Our analysis of branch pruning provides the preliminary guidelines for designing the cutting mechanism of an end-effector for robotic apple tree pruning. Because the maximum component sizes are limited because of the complex tree canopy, this analysis is particularly important to design assessments that will determine what size motors or actuators will be required or whether a mechanical advantage will be required to supply the required cutting torque. The selection of larger components because of an overestimation of the cutting torque could lead to expanded spatial requirements, possibly negatively affecting the robotic pruning operation. In addition, to estimate the maximum cutting capabilities of the pruning robot, cutting torque information for branch pruning is required. The cutting torque requirement for different cultivars could also be affected by other factors such as branch position within the canopy and tree and branch age. However, these factors were not considered during the tests. In the future, tests will be conducted to investigate the effect of these factors on cutting torque requirements for different apple cultivars. Because the specific wood density varies between cultivar and species, the results of our study are valid for pruning apple trees (selected cultivars). The cutting torque requirements for other trees/shrubs could possibly vary; therefore, additional tests will be required.

Conclusions

A sensor system was developed to investigate the torque required for pruning branches of different apple cultivars. Force and angle measuring sensors were integrated with a manual pruner, and field tests were conducted. The cutting torque required to prune branches of different apple cultivars varies significantly. To develop an end-effector with sufficient cutting capabilities, the selection of components for the cutting mechanism should consider the cutting torque requirements of the target cultivar for efficient robotic pruning operations. The branch–blade contact points significantly affected the torque required to cut the branches for the ‘Fuji’ apple trees. This factor should be considered for defining the end-effector coordinate frame during the path planning of a robot to reach the target. Because the cutter pivot resulted in lower torque requirements, the coordinate frame should be defined at the pivot point of the blades. For ‘Fuji’ apple trees, the bevel cut at a 30° angle increased the cutting torque requirements compared with the straight cut, but the effect was found to be statistically insignificant. A cut with a larger angle could have larger torque requirements; however, this needs to be investigated. The results of this study are important for the development of a cutting mechanism for robotic pruning of apple trees. The branch diameter, position, and age are also important parameters that could influence the cutting torque, which will be investigated in future studies. Additionally, different cutting angles and cut points will be studied for different apple cultivars.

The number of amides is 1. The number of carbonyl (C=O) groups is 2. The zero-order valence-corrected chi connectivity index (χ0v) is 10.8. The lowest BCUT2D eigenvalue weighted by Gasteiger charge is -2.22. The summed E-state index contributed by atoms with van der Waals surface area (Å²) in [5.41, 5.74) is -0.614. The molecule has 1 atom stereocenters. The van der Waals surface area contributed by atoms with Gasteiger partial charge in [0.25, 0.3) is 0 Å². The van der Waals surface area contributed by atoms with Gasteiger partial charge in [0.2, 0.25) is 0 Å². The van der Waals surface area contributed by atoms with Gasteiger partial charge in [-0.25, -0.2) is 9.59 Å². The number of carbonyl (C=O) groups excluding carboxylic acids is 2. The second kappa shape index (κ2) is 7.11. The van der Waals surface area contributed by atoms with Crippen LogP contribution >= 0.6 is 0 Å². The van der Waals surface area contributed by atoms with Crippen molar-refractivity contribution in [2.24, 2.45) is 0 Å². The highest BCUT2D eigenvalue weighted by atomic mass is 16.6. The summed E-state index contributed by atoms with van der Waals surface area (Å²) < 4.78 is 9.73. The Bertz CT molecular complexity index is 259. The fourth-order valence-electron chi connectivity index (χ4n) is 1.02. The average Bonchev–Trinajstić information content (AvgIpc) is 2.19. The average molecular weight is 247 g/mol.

Units

TU1

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  • Pezzi, F., Ade, G., Bordini, F. & Giunchi, A. 2009 Evaluation of cutting force on vine branches in winter pruning J. Agr. Eng. 530 33 36 https://doi.org/10.4081/jae.2009.1.33

    • Search Google Scholar
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  • Ruiz, F.C., Tombesi, S. & Farinelli, D. 2018 Olive fruit detachment force against pulling and torsional stress Spanish J. Agr. Res. 16 0202 https://doi.org/10.5424/sjar/2018161-12269

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  • U.S. Department of Agriculture 2020 Noncitrus fruits and nuts 2019 summary 12 May 2021. <https://downloads.usda.library.cornell.edu/usda-esmis/files/zs25x846c/0g3551329/qj72pt50f/ncit0520.pdf>

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  • You, A., Sukkar, F., Fitch, R., Karkee, M. & Davidson, J.R. 2020 An efficient planning and control framework for pruning fruit trees Proc. IEEE Intl. Conf. Robotics Automation. 3930 3936 https://doi.org/10.1109/ICRA40945. 2020.9197551

    • Search Google Scholar
    • Export Citation
  • Zahid, A., He, L., Zeng, L., Choi, D., Schupp, J. & Heinemann, P. 2020a Development of a robotic end-effector for apple tree pruning Trans. ASABE 63 4 847 856 https://doi.org/10.13031/TRA NS.13729

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  • Zahid, A., He, L., Choi, D., Schupp, J. & Heinemann, P. 2021a Investigation of branch accessibility with a robotic pruner for pruning apple trees Trans. ASABE 64 5 1459 1474 https://doi.org/10.13031/trans.14132

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  • Zahid, A., Mahmud, M.S., He, L., Choi, D., Heinemann, P. & Schupp, J. 2020b Development of an integrated 3R end-effector with a cartesian manipulator for pruning apple trees Comput. Electron. Agr. 179 105837 https://doi.org/10.1016/j.compag.2020.105837

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  • Zahid, A., Mahmud, M.S., He, L., Heinemann, P., Choi, D. & Schupp, J. 2021b Technological advancements towards developing a robotic pruner for apple trees: A review Comput. Electron. Agr. 189 106383 https://doi.org/10.1016/j.compag.2021.106383